Evaluation of a nontidal riparian wetland as a naturally occurring decontamination zone

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Virginia Tech


The potential harmful effects of agricultural chemicals on human health and the Chesapeake Bay have led to the need to identify economical practices that limit the chemicals impact on surface and ground water contamination. The agricultural practices of the Atlantic Coastal Plain in Virginia have resulted in many bottom land areas of forests and wetlands being left uncultivated, while the upland areas are being utilized for intensive agriculture that may act as a source of chemicals in the environment. The capacity of a riparian wetland to act as a buffer zone between an intensively managed agricultural field, located in Westmoreland Co., Virginia, and a riparian stream that borders the field was investigated in this study.

The ground-water chemistry was evaluated using water samples from ground-water wells and the stream. Seventeen ground-water wells were installed and three surface-water sample locations were stablished. Samples were collected bi-weekly for an 18 month period. Samples were analyzed for nutrient and pesticide constituents. A tracer study was used, unsuccessfully, to determine flowrates at the study site. A ground-water model was used to estimate flowrates at the study site using measured site characteristics. Pesticides were not detected in samples. Results from this study revealed that the elevated levels of nitrate in ground-water, resulting from fertilizer application, were reduced by 48% by the riparian zone, from an average level of 9.0 mg/l in the agricultural field to an average level of 4.68 mg/l in the stream. Reductions of nitrate were as great as 57% between ground-water samples from the agricultural field and ground-water samples from the riparian wetlands.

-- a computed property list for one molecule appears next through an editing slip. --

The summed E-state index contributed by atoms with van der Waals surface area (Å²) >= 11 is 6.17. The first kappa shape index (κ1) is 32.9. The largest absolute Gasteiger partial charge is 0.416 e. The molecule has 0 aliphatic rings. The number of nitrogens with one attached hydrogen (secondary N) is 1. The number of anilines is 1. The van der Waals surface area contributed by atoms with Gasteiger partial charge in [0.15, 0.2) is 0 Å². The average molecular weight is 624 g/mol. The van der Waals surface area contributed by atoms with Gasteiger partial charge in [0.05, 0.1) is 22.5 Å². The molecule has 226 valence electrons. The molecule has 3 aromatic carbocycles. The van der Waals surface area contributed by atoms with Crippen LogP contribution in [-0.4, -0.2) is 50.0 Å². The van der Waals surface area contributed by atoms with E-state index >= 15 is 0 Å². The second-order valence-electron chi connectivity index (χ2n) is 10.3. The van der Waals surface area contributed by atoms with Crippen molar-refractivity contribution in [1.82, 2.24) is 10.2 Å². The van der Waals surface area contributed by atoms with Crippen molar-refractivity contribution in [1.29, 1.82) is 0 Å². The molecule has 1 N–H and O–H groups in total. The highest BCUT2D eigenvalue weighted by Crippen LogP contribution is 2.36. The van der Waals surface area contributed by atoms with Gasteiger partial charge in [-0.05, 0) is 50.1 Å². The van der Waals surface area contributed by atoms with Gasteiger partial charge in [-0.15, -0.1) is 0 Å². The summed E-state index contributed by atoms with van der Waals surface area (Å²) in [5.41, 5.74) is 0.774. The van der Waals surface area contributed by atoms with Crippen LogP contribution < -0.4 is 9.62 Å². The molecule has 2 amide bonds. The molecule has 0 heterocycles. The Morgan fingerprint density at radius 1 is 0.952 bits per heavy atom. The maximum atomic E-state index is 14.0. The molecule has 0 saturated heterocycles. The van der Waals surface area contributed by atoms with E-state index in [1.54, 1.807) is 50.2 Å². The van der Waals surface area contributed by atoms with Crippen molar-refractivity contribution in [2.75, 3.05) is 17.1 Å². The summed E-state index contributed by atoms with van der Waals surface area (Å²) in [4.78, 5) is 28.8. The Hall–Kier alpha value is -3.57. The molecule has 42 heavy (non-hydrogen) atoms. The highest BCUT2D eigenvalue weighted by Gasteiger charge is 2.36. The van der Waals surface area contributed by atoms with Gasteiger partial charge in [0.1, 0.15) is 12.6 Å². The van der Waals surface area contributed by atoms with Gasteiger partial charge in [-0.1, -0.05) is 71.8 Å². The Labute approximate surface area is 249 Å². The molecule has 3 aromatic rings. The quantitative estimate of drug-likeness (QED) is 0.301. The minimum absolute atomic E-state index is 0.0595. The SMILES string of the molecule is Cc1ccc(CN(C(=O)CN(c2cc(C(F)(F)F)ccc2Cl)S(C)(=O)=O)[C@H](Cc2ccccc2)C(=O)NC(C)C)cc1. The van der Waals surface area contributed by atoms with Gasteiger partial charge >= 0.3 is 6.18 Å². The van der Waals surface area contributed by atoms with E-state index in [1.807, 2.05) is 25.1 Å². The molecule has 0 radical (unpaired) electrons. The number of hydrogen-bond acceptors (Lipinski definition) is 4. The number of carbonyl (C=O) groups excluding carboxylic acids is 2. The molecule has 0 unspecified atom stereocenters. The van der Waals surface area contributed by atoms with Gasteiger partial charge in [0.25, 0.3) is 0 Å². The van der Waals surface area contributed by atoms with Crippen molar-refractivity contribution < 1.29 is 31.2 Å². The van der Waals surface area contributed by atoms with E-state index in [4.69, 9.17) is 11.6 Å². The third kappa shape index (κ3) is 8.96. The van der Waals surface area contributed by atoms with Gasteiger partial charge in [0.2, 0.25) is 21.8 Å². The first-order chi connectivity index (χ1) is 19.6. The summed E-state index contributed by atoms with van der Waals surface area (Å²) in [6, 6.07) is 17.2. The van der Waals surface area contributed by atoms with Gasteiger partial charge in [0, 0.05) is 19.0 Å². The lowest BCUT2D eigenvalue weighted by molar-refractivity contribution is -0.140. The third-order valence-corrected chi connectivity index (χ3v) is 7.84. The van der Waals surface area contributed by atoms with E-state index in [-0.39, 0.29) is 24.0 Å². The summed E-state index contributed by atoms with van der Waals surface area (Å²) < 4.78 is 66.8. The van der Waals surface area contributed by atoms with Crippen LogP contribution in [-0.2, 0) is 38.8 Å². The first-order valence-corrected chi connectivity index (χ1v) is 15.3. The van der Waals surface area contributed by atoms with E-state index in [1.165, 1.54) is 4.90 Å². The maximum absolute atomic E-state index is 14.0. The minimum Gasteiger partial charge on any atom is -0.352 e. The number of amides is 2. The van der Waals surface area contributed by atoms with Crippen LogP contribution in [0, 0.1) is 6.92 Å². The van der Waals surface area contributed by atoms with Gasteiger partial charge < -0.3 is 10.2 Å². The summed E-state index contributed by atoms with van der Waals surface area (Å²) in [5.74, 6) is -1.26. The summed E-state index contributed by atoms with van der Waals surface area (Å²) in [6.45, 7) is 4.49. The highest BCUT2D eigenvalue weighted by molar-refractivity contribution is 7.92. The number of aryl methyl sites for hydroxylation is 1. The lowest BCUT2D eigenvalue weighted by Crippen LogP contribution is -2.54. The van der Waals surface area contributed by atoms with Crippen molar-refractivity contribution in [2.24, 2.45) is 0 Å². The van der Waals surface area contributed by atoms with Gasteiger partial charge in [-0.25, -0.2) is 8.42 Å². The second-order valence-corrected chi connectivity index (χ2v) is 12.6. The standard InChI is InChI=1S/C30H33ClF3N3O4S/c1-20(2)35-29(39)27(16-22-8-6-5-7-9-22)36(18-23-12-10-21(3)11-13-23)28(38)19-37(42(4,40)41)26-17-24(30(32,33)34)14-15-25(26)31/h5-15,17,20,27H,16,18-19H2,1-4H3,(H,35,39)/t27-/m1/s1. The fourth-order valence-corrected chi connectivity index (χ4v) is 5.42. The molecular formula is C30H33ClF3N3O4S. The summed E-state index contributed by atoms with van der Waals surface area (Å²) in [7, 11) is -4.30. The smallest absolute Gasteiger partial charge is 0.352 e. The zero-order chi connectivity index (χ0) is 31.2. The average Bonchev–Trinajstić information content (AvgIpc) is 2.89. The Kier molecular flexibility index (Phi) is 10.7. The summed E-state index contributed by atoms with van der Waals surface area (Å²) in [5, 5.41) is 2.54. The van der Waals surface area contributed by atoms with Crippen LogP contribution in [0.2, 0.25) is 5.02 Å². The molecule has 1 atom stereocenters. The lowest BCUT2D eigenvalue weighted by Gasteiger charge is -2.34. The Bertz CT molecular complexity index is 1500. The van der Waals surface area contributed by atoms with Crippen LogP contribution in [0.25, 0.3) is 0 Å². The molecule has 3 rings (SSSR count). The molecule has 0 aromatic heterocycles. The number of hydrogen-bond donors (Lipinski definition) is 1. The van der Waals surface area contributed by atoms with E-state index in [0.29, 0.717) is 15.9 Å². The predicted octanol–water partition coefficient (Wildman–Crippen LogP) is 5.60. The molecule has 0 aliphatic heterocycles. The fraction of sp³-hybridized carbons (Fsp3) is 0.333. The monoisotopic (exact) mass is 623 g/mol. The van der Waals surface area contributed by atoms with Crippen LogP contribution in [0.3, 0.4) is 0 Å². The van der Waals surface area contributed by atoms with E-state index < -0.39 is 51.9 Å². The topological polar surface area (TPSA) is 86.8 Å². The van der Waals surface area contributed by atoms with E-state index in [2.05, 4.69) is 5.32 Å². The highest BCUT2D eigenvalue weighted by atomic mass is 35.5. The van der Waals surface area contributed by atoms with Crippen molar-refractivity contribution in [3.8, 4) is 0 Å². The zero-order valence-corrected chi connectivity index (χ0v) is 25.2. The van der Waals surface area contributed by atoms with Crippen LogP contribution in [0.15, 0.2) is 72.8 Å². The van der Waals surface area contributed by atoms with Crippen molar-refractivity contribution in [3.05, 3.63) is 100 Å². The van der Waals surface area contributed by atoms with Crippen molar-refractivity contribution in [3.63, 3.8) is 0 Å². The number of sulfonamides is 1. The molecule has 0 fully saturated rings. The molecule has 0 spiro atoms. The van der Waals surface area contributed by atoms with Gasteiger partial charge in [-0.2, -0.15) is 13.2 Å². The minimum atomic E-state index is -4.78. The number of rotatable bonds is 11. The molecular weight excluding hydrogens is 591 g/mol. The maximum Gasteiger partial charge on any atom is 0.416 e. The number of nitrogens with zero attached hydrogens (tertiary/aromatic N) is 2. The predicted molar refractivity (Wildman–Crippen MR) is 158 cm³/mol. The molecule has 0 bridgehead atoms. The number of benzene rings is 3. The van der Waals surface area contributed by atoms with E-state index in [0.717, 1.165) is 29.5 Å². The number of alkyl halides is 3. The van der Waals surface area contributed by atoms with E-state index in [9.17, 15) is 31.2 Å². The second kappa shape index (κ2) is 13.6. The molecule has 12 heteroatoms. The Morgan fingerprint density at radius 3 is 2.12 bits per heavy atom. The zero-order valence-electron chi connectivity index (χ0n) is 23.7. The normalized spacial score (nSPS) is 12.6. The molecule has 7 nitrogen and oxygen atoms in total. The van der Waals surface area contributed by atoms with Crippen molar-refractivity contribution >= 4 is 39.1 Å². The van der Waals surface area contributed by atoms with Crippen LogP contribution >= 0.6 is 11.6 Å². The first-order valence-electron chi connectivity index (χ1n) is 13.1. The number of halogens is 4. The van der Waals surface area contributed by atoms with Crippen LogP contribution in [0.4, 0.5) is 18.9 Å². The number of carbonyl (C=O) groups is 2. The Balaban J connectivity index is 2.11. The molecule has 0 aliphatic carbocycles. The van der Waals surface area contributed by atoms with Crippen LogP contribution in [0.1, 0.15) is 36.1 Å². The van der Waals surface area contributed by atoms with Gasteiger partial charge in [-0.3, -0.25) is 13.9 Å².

The reduction in nitrate concentration was less than has previously been reported by other investigators, primarily due to differences in site characteristics. This study demonstrates the role that buffer zones along streams may play in reducing the influence of agricultural fertilizers on surface waters and the need to manage riparian forests as a beneficial part of the agroecosystem. The data collected from this study will aid in the proper design and implementation of riparian forest corridors as decontamination zones.